Day 14: Sports drinks like Gatorade and Powerade are the most popular source of fuel during workouts. They not only aid in hydration, but provide carbohydrates for energy and electrolytes to replace losses in sweat. However, there are some cons that could come with guzzling down drinks like Gatorade during each training session. For one, the second ingredient in Gatorade is sugar (right after water). It contains over five teaspoons of added sugar! It also contains several additives, artificial colors and flavorings (differ depending on flavor). The newer "G2" low-calorie series is lower calorie because they replaced some of the sugar with artificial sweeteners (sucralose/splenda and acesulfame K). I highly recommend athletes avoid artificial sweeteners during workouts as they could lead to GI distress, bloating, upset stomach, etc. 
In the chart below, I've compared the nutrition content of two of my homemade sports drink recipes to Gatorade. The carbohydrate source in my drinks (Citrus & Watermelon) is natural sugar from fruit, potassium from coconut water, & sodium from a pinch of sea salt. Get the recipes here. 

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Day 15: Covers several tips on how to stick to your meal plan while celebrating holidays with family and friends. Whether it's a Summer BBQ for the 4th, Thanksgiving, Christmas, and everything in between, here's two separate blogs that will help keep you on track: Eating Healthy Over the Holidays and How to Stay Healthy at Summer BBQs 

Day 16: So far in the first 15 days of this 20-day nutrition series, I've touched on the following topics that make up a crucial part of every athlete's meal plan: hydration, sports drinks, fluid needs, pre & post-workout fueling, dining out, breakfast, snacks, & lunch. Today I'm sharing one of my favorite tools to show how to better adjust your eating to maximize performance. The image below shows what an athlete's plate should look like on "Moderate Training" days. This should be your baseline from where you adjust your plate down (easy training days) or up (hard training/race day) depending on the physical demands of your sport. These images come from the U.S. Olympic Committee Sports Dietitians, and you can find all three plates at www.teamusa.org.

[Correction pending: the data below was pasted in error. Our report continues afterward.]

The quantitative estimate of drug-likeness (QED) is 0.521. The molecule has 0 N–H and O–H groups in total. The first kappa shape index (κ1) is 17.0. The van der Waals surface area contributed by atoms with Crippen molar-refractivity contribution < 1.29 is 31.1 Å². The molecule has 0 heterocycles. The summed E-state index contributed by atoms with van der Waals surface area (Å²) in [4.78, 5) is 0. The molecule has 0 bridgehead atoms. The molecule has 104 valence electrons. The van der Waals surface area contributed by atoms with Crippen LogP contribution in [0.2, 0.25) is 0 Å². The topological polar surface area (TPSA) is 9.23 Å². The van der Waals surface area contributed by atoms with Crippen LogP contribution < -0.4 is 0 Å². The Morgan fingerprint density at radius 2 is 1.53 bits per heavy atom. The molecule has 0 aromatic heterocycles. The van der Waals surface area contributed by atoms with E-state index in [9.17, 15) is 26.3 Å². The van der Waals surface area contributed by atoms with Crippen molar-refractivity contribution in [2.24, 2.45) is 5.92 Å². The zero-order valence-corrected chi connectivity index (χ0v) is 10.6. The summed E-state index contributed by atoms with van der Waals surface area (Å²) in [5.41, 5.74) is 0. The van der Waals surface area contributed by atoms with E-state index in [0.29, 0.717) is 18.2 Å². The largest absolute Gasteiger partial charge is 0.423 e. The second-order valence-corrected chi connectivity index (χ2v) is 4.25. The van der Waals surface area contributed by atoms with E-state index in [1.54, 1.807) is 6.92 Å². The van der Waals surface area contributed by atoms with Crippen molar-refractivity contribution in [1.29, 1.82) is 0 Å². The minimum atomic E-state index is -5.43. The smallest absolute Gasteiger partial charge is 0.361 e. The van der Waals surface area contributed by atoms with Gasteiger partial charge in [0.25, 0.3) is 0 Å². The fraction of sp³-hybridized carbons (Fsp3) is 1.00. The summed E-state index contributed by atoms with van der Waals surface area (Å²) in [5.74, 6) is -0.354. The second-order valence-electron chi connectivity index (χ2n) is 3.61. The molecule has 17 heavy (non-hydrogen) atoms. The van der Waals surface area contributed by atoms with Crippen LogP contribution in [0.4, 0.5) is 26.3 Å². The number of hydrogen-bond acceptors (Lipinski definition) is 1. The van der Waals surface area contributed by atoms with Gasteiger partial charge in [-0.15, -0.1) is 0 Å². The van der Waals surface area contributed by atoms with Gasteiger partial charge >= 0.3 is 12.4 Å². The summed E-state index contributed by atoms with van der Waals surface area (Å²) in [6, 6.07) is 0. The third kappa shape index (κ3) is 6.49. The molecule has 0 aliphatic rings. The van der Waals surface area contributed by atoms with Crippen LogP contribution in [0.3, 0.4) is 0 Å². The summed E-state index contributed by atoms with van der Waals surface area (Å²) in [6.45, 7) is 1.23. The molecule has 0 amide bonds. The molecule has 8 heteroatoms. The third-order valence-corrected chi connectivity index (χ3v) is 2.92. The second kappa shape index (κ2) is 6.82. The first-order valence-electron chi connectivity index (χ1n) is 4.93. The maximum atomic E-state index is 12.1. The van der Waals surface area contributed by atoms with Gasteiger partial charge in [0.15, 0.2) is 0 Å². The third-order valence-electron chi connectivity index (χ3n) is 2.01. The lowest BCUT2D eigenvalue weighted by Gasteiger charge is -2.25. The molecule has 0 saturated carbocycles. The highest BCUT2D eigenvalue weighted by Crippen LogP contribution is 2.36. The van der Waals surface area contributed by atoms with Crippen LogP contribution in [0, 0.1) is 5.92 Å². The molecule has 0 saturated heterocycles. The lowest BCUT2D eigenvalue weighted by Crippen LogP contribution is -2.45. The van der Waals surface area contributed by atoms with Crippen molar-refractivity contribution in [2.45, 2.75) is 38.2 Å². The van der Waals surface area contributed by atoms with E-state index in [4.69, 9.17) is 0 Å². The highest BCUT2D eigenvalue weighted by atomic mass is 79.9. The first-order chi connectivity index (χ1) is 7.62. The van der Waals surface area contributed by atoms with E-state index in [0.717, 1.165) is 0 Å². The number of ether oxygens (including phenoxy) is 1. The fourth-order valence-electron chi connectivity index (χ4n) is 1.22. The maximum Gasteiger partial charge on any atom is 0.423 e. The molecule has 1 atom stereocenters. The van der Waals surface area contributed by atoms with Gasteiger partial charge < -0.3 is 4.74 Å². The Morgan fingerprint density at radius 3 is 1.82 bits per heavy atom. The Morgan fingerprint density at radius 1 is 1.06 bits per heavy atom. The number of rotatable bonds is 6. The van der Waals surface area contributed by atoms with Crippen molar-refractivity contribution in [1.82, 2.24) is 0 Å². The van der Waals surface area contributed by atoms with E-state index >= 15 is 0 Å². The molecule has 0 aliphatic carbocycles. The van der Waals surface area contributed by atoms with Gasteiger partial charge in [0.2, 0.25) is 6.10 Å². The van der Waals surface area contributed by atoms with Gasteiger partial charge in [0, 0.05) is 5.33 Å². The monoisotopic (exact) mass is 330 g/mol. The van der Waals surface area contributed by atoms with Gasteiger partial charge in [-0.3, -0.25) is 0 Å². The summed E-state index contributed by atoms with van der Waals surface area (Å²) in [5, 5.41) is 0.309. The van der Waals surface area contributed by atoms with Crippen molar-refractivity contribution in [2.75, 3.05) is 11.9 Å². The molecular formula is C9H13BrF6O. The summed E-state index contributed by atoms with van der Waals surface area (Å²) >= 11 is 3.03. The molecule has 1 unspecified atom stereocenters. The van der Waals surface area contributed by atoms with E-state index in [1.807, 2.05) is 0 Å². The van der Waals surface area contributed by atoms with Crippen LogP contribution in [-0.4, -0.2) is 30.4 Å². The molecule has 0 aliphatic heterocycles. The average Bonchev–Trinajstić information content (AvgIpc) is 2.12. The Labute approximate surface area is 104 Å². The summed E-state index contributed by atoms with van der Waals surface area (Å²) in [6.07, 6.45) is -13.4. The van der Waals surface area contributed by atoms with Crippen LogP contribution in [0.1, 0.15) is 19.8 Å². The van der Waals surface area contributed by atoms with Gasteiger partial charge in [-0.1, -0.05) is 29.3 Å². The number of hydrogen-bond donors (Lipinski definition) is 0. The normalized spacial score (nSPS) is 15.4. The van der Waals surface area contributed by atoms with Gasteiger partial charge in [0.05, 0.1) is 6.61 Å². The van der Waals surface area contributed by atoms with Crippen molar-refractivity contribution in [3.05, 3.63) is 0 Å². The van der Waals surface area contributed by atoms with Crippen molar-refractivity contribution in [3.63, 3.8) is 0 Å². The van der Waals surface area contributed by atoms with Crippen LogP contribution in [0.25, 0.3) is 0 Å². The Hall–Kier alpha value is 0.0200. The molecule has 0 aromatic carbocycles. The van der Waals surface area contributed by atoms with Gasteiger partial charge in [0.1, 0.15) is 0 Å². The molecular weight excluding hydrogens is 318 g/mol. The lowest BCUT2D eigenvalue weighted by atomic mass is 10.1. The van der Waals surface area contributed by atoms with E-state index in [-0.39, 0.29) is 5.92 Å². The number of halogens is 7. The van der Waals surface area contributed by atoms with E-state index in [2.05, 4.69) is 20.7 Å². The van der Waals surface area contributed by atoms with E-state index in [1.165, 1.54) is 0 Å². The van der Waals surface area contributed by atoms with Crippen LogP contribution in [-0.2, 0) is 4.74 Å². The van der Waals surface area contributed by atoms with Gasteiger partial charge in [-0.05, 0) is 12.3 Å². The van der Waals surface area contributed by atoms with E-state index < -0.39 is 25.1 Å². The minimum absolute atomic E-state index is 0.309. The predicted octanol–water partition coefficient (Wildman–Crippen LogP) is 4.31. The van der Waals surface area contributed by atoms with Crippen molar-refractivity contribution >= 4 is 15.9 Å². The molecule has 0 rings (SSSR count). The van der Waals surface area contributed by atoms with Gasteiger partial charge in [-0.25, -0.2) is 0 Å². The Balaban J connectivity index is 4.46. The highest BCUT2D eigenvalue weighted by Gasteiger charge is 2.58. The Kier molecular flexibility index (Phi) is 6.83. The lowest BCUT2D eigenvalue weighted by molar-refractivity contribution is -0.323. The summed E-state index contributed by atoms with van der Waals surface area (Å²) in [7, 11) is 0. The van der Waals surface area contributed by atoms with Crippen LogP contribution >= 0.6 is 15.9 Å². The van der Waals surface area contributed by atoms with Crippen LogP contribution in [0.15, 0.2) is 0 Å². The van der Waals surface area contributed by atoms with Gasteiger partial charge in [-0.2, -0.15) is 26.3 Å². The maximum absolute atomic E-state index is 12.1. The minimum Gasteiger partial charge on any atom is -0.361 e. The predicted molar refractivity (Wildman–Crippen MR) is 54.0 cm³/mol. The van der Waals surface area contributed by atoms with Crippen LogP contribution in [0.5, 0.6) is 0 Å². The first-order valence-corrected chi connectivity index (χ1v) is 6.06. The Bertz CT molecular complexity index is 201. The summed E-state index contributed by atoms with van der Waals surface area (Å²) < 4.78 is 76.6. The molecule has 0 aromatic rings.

1. Aim for at least half your grains to be whole grains (ex: brown rice, quinoa, whole wheat bread, cereals, & pastas.) Your plate should be filled 25-35% (more depending on the athlete/sport) with grains. 

 

2. Include a fruit, veggie, or both at each meal and snack. About half of your plate should be filled with fruits and veggies. 

3. Aim to spread protein intake evenly throughout the day (i.e. not all at once, and not in excessive amounts via protein shakes!) Stick primarily to lean protein sources, with the exception of fatty fish such as salmon for Omega-3s. About 25% of your plate should be filled with protein. 

4. Include a healthy source of unsaturated fats at each meal (ex: avocados, olive oil, nuts, seeds.) The final 4 days I'll be sharing popular dinner & meal options amongst my athletes!

Day 17: An easy recipe that my clients love is this Pesto Baked Chicken. It calls for just four ingredients: Chicken breasts, mozzarella cheese, Roma tomatoes, & basil pesto (homemade or store bought). When @aschecody and I make this, he has two chicken breasts (4 oz. each), 1 cup whole wheat penne pasta, and 2 cups broccoli roasted with olive oil. 

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Day 18: Two favorites, tacos and buffalo wings, together in one dish...with just six ingredients and under 20 minutes to make! The bottom two photos are from clients that have made this dish in the past week. Get the recipe here

Day 19: Chili that's packed with protein, iron, fiber, and flavor...it's the perfect dinner in this chilly weather! Simply toss everything together in a crockpot and you have meals ready for the whole week. Get the recipe here

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Day 20: For the final day of this nutrition series, I wanted to share ways to stay healthy while traveling! Athletes spend a huge amount of their season traveling for races, competitions, or games. It's so important to pack healthy snacks with you ahead of time. You will always be prepared when hungry, and you won't have to worry about going too long without eating or being stuck with unhealthy options. The below photos are some of the snacks I recommend packing in your carry-on ahead of time: baby carrots, blueberries & raspberries, beef jerky, mixed nuts, larabars, hard-boiled eggs, and homemade fruit & nut bars. 

Here are a few more items to pack with you the next time you travel: 

1. Whole wheat bagels/bread with peanut butter (note: if flying, jars of PB cannot be taken on the plane. Either spread PB on these beforehand, or bring a small to-go packet such as Justin’s brand to get through security.) 

2. Triscuit crackers & small to-go packs of hummus
-Dried or fresh fruits & nuts (trail mixes) 
-Tuna packets
-Ziploc bags of whole grain cereals (ex: kashi, quakers oatmeal squares) 
-Ziploc bags of air-popped popcorn

Athletes who are traveling by plane should also be aware of the effect flying has on dehydration levels due to low humidity in the cabin. When flying, make sure to drink plenty of caffeine-free fluids such as water, juice, or gatorade and avoid coffee, energy drinks, soda, and alcohol. Empty water bottles can be taken through security at airports to refill while traveling.

Please share this blog with any athletes looking for sports nutrition tips & education! To get started with your own personalized meal plan or to schedule a meeting with me, email angie@eleatnutrition.com or visit the contact me page.